October is Mental Health month here in New South Wales. The campaign runs under the slogan “Celebrate, connect, grow” and includes some fantastic tips how to look after your mental health. The key point is to build strong relationships and to engage in activities that give us purpose and meaning. One thing that’s often overlooked in the mental health literature is the fact that these things are done through language: the languages you speak (or don’t speak) determine who you can build strong relationships with and which activities you can engage in.
That’s where bilingualism comes in: a bilingual person can build strong relationships within more than one community. That migrants to Australia need to learn English to build those relationships and to engage in a broad range of activities is a no-brainer. If you are stuck in an abusive marriage and don’t know where to turn for help because you don’t speak English that’s obviously not a good place to be in.
However, as a nation we are so focussed on English language learning that we easily forget that other languages are important, too. If a child can’t communicate with their grandparents because they’ve never learnt the family’s heritage language, then that also poses a mental health risk. Or if you can never have an adult conversation with your parents because you haven’t learnt their language and their English isn’t good enough for a difficult conversation, that’s going to make both children and parents feel isolated and disconnected.
In a multicultural society bilingualism is an essential ingredient of mental health. A recent study tracking the development of anxiety disorders and behavioural problems among Asian-American kids from kindergarten to Grade 5 (Han and Huang 2010) confirms that. Problem behaviours increased for all children during that period but they increased least in those who were balanced bilinguals and in those who were dominant in the language other than English. Those who were monolingual in English or English-dominant experienced a faster growth rate in mental health problems and those who were monolingual in a language other than English experienced the highest growth rate.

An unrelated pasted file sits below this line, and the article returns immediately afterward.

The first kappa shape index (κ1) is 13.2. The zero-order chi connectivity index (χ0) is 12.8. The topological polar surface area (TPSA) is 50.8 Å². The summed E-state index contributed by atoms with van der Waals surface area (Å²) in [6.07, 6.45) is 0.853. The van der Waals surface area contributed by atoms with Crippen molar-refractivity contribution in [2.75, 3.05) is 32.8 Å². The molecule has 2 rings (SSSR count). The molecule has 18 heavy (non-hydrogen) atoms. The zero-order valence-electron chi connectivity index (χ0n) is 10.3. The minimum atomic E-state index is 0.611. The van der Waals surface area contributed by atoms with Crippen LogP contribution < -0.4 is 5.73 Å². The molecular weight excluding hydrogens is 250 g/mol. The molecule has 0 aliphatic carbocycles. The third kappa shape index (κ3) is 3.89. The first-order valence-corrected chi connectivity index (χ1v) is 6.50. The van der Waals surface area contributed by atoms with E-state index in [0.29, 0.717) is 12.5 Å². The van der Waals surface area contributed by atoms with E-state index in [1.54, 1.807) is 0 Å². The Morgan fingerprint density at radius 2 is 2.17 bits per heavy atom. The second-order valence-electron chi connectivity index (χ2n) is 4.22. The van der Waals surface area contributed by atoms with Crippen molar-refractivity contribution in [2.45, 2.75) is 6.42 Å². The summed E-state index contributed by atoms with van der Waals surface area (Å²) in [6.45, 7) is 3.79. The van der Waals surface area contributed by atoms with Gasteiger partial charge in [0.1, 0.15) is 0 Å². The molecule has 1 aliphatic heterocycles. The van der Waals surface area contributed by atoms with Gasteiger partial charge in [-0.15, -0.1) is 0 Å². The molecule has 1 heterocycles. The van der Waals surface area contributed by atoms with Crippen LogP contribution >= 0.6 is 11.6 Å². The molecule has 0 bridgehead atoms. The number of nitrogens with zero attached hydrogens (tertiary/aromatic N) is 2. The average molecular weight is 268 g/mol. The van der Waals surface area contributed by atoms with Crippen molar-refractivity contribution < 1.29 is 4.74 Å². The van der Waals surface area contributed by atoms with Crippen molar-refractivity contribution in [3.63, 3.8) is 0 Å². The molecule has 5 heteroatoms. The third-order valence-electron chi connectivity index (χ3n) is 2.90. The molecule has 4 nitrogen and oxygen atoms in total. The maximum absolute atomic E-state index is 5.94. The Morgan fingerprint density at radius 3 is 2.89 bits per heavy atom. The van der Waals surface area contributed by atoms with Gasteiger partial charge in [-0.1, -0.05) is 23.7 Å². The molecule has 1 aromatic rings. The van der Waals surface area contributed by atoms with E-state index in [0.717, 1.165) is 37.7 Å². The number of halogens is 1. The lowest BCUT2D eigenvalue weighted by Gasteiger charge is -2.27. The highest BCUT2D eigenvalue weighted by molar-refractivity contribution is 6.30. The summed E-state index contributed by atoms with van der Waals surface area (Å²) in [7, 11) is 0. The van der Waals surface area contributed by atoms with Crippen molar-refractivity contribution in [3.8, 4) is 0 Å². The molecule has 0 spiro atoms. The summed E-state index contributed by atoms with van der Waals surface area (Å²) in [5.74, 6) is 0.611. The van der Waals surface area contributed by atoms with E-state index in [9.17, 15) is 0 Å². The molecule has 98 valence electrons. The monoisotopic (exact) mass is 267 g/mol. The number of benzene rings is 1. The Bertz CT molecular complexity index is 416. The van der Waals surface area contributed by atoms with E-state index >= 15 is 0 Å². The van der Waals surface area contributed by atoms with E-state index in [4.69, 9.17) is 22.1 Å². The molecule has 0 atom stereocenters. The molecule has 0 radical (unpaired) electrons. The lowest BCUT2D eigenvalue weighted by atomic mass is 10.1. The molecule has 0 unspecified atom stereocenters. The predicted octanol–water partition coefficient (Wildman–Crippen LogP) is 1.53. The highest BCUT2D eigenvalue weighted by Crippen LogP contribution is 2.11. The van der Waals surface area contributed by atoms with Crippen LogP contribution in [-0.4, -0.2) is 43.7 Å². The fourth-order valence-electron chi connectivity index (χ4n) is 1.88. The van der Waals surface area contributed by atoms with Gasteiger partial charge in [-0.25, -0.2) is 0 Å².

The fact that not speaking English in the USA (or here in Australia) is not good for personal well-being is obvious and requires little explanation. However, the fact that bilinguals fare better than monolingual English speakers flies in the face of current educational practice, which is to mainstream migrant children into English as quickly as possible. At the same time, we shouldn’t be surprised: bilingual children get the best of both worlds and in addition to building relationships through school, they also have access to additional social and cultural resources in their community.
The evidence is clear: Monolingualism is a risk factor for poor behavioural and emotional outcomes in the early school years. Clearly, schools need to nurture bilingualism, not just English, for all to be able to lead healthy and productive lives and to strengthen the social and economic fabric of our society.
Want to learn more about bilingual education? Join me tomorrow for a public lecture at the German International School Sydney in Terrey Hills.
Wen-Jui Han, & Chien-Chung Huang (2010). The Forgotten Treasure: Bilingualism and Asian Children’s Emotional and Behavioral Health American Journal of Public Health, 100 (5), 831-839 DOI: 10.2105/AJPH.2009.174219